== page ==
PhD candidate Roland De Vries said in a National Post article that the basic trajectory of such programs is toward prevention, via “healthy sexual choices” and “safe sex.” “This involves the assumption that it is safe to engage sexually with any number of partners. … The emphasis on ‘safe sex’ is only logical if monogamy is excluded at the outset … and the new pattern of multiple sexual partners and of sexual exploration from a relatively young age is (deemed) appropriate.” He questioned whether provincial health curriculums can ever offer an honest advocacy of abstinence.

The flood of letters, cards, faxes, e-mails and phone calls urging Premier Bernard Lord to scrap the program eventually made an impact. Education Minister Madeleine Dubé finally met with parents, a review committee has been set up and a meeting with the caucus is scheduled.

Promoters of school sex education like Alex McKay tend to have little patience with those trying to live by moral values.

He is research co-ordinator for the Sex Information and Education Council of Canada (SIECAN), a Planned Parenthood-connected group based in Toronto.

In a Canadian Press article, he said, “The heavy emphasis these people put on the need to teach abstinence has to be looked at in the context of the ideological beliefs of those trying to push that agenda.”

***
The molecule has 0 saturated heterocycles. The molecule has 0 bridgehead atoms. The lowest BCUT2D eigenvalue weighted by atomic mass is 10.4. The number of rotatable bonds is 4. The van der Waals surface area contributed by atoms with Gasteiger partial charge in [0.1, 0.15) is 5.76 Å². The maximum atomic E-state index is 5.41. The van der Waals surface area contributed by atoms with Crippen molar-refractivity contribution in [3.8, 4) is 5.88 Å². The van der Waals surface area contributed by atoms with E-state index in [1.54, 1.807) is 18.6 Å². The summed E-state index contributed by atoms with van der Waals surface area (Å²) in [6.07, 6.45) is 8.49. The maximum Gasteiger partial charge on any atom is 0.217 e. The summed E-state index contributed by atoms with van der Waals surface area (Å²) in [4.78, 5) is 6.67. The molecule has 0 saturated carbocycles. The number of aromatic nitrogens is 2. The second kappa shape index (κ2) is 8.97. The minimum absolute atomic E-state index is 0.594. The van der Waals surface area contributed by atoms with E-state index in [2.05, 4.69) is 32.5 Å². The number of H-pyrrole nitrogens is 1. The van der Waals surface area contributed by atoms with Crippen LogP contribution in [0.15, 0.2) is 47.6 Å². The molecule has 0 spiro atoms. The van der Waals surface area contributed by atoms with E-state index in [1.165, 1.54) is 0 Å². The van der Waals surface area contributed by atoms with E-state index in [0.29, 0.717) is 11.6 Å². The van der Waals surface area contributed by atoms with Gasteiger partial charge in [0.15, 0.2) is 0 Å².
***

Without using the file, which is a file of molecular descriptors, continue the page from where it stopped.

He claimed, “The wishes of the silent majority are often eclipsed by a noisy minority with an ideological agenda.” Byers also said a vocal minority gives the appearance of strong opposition. In her survey, only one-third of students said parents and teachers were doing a poor job. Yet, this new program was designed to meet the “needs” of this “eclipsed majority.”

“It’s too dangerous a time to be out there with no information,” warns Sue MacLeod, head of family studies at Fredericton High School. But a long-time sex education teacher in P.E.I. urges caution. “Young teens can go out with lots of knowledge and get hurt in many ways,” says Debbie Christie.

Both Byers and McKay insist it is not true that children who learn about sexual practices and possibilities, and are told that “sexual exploration” is perfectly normal, are enticed to engage in premature and inappropriate sexual activity.

Cote counters, “It’s not by knowing the bad that a child becomes good. It’s by knowing the good.”

Byers says the discovery of a child oral sex ring in P.E.I. proves that sex programs have to be more explicit and detailed. In P.E.I., though, many (including teens) actually said it proved a need to teach decency, responsibility and respect for self and others.

Thurrott says God cares so much for children that He speaks sternly about putting stumbling blocks in their paths. But Byers wants teachers to have better training, “because if they aren’t comfortable, they’re going to teach (only) the (reproductive) facts” – precisely the part of the program most parents say they could accept.

In P.E.I., Christie advises, “Parents, instill into your child what is right, what is wrong, what is appropriate, what is inappropriate.” That reinforces Cote’s conviction: “What we really need is an organization to teach them, so they can teach their children.”

“We can never stop working to reclaim our children,” says Thurrott. “We must go forward in faith, believing that God will give us victory.”